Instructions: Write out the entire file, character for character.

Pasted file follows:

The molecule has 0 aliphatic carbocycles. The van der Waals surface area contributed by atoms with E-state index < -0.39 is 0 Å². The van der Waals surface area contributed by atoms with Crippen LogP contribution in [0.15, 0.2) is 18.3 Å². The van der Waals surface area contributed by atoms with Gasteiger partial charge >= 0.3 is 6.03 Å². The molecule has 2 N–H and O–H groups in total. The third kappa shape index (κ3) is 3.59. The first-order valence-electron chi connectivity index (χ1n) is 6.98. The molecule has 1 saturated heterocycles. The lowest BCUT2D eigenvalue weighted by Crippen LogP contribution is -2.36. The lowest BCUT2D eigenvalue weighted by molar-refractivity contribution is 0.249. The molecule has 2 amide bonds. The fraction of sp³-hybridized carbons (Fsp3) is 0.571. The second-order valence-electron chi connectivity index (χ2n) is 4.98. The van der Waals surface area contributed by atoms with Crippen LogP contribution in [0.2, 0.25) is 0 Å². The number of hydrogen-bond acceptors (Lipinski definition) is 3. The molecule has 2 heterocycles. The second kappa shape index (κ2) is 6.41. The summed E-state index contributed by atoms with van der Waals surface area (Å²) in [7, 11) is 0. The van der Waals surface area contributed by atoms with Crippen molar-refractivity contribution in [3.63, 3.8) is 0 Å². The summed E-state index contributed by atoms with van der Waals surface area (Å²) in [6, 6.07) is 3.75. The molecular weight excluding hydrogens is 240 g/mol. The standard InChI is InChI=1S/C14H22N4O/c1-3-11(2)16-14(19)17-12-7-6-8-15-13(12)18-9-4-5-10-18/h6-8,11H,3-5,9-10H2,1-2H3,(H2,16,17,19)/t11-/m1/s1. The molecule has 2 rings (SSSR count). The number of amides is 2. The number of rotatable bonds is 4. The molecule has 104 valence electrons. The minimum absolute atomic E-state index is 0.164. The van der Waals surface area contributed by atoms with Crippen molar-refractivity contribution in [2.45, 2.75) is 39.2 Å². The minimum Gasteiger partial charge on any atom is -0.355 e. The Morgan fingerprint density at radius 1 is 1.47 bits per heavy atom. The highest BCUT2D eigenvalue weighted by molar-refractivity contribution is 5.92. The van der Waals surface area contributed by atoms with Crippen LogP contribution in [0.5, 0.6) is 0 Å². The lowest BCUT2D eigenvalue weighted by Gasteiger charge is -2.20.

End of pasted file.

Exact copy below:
The molecule has 0 aliphatic carbocycles. The van der Waals surface area contributed by atoms with E-state index < -0.39 is 0 Å². The van der Waals surface area contributed by atoms with Crippen LogP contribution in [0.15, 0.2) is 18.3 Å². The van der Waals surface area contributed by atoms with Gasteiger partial charge >= 0.3 is 6.03 Å². The molecule has 2 N–H and O–H groups in total. The third kappa shape index (κ3) is 3.59. The first-order valence-electron chi connectivity index (χ1n) is 6.98. The molecule has 1 saturated heterocycles. The lowest BCUT2D eigenvalue weighted by Crippen LogP contribution is -2.36. The lowest BCUT2D eigenvalue weighted by molar-refractivity contribution is 0.249. The molecule has 2 amide bonds. The fraction of sp³-hybridized carbons (Fsp3) is 0.571. The second-order valence-electron chi connectivity index (χ2n) is 4.98. The van der Waals surface area contributed by atoms with Crippen LogP contribution in [0.2, 0.25) is 0 Å². The number of hydrogen-bond acceptors (Lipinski definition) is 3. The molecule has 2 heterocycles. The second kappa shape index (κ2) is 6.41. The summed E-state index contributed by atoms with van der Waals surface area (Å²) in [7, 11) is 0. The van der Waals surface area contributed by atoms with Crippen molar-refractivity contribution in [3.63, 3.8) is 0 Å². The summed E-state index contributed by atoms with van der Waals surface area (Å²) in [6, 6.07) is 3.75. The molecular weight excluding hydrogens is 240 g/mol. The standard InChI is InChI=1S/C14H22N4O/c1-3-11(2)16-14(19)17-12-7-6-8-15-13(12)18-9-4-5-10-18/h6-8,11H,3-5,9-10H2,1-2H3,(H2,16,17,19)/t11-/m1/s1. The molecule has 2 rings (SSSR count). The number of amides is 2. The number of rotatable bonds is 4. The molecule has 104 valence electrons. The minimum absolute atomic E-state index is 0.164. The van der Waals surface area contributed by atoms with Crippen molar-refractivity contribution in [2.45, 2.75) is 39.2 Å². The minimum Gasteiger partial charge on any atom is -0.355 e. The Morgan fingerprint density at radius 1 is 1.47 bits per heavy atom. The highest BCUT2D eigenvalue weighted by molar-refractivity contribution is 5.92. The van der Waals surface area contributed by atoms with Crippen LogP contribution in [0.5, 0.6) is 0 Å². The lowest BCUT2D eigenvalue weighted by Gasteiger charge is -2.20.